LOW IMPACT TRANSPORT

There are plenty of alternatives to the high-polluting methods of transport such as planes, cars and cruise ships, and although they may take longer, the journey itself can become part of the adventure.

A man walking on a path through a forest.

Which is the most polluting way to travel?


Planes, cars and large cruise ships are the most polluting methods of transport available.


Planes are said to cause about 10,000 deaths a year from air pollution, and that number is only set to increase, with an estimated 50,000 planes in service by 2040 (its currently around 20,000). It is possible to 'offset' the damage done by buying carbon footprint offsets, but it would be far better to just not fly in the first place.


Cruise ships are horrendous polluters and reek huge damage everywhere they go. Just one cruise ship provider, Carnival, emitted ten times more sulphur oxide around the ports of Europe than every single car in Europe generated in the same year in 2017. While people focus on the damage caused by planes and cars, cruise ships who burn the filthiest fuel of them all, seem to get a free pass. Noxious chemicals aside, they also cause huge damage to aquatic life, generate tonnes of waste, and can cause mayhem in the cities they visit. They may move slowly, but they are the total antithesis of what slow travel represents.


Cars are well known for their polluting qualities, although some advancement is finally being made with clean fuels and electric cars. They cause direct pollution at ground level when they sit in queues with exhausts pumping out fumes over the pedestrians and cyclists just feet away, they clog up towns, cause huge swathes of countryside to be concreted over and are an eyesore littering any place of beauty.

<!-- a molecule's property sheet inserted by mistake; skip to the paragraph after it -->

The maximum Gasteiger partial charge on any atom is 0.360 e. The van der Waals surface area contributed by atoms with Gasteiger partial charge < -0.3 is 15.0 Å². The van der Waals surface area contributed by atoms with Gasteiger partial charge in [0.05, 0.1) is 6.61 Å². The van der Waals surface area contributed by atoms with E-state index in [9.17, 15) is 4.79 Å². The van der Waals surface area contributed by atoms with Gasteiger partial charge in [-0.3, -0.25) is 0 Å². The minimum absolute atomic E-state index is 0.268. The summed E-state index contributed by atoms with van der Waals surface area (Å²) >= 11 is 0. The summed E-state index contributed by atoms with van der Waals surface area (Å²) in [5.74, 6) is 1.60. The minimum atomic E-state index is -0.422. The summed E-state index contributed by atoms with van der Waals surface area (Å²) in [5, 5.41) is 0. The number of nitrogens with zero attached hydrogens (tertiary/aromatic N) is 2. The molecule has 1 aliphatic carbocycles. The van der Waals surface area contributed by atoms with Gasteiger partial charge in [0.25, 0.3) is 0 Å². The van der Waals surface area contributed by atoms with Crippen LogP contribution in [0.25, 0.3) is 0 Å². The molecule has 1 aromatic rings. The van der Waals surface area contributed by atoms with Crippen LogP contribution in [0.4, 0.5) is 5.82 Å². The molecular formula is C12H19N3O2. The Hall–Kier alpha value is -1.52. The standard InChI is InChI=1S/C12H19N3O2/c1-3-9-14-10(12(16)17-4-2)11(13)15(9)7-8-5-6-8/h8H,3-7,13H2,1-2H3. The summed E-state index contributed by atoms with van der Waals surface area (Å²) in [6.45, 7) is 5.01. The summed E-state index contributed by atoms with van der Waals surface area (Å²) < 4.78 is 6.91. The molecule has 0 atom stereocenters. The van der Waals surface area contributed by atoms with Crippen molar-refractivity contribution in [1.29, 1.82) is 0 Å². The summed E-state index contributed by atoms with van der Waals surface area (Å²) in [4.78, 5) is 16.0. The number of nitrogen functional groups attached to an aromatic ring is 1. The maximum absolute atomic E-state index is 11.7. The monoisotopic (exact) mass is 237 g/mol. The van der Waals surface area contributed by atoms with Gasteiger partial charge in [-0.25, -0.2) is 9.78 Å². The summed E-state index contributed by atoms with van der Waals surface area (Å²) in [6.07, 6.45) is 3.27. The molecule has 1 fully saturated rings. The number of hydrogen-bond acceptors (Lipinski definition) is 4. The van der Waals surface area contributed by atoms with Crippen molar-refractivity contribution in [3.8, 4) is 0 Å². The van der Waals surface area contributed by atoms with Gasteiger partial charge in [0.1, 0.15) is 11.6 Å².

What are alternative ways to travel?


Obviously the best way to travel with zero impact on the environment, is walking. However, this is not always practical, and doesn't help when you need to travel long distances.


Cycling is a good alternative, but in countries such as the UK which don't have very good cycle lanes, it is not always practical.


Trains are one of the best ways to get around over long distances. Most countries already have excellent train networks, and with an increase in night trains on offer, you can travel great distances while you sleep in comfort, or watching the silent world go by as you speed through the night. It saves on needing to book accomodation for a night and becomes part of the adventure itself. If you book your tickets early enough, you can travel by train very cheaply.


Coaches and buses are often the cheapest way to travel, and although the journey may be long and rather uncomfortable if you are travelling some distance, the fact that you are travelling with a lot of other people reduces the environmental impact you are inflicting on the roads.


Ferries are sometimes a good option. They may not be enironmentally perfect, but the industry is starting to clean up its act, and they are still far better than flying; their emissions aren't at a high altitude, which magnifies the devastating impact on the environment.


Cars really should be the last option for people, especially if they are only carrying a single person. There are some ways round this, such as using lift sharing and car pooling services, which can give you the easy directness of a car on a jouney that someone else would be doing anyway. Its not perfect, but every little helps.



See our Slow Travel Resources page (coming soon) for the best way to travel with minimal impact - from cross country travel to local, there are plenty of alternatives out there.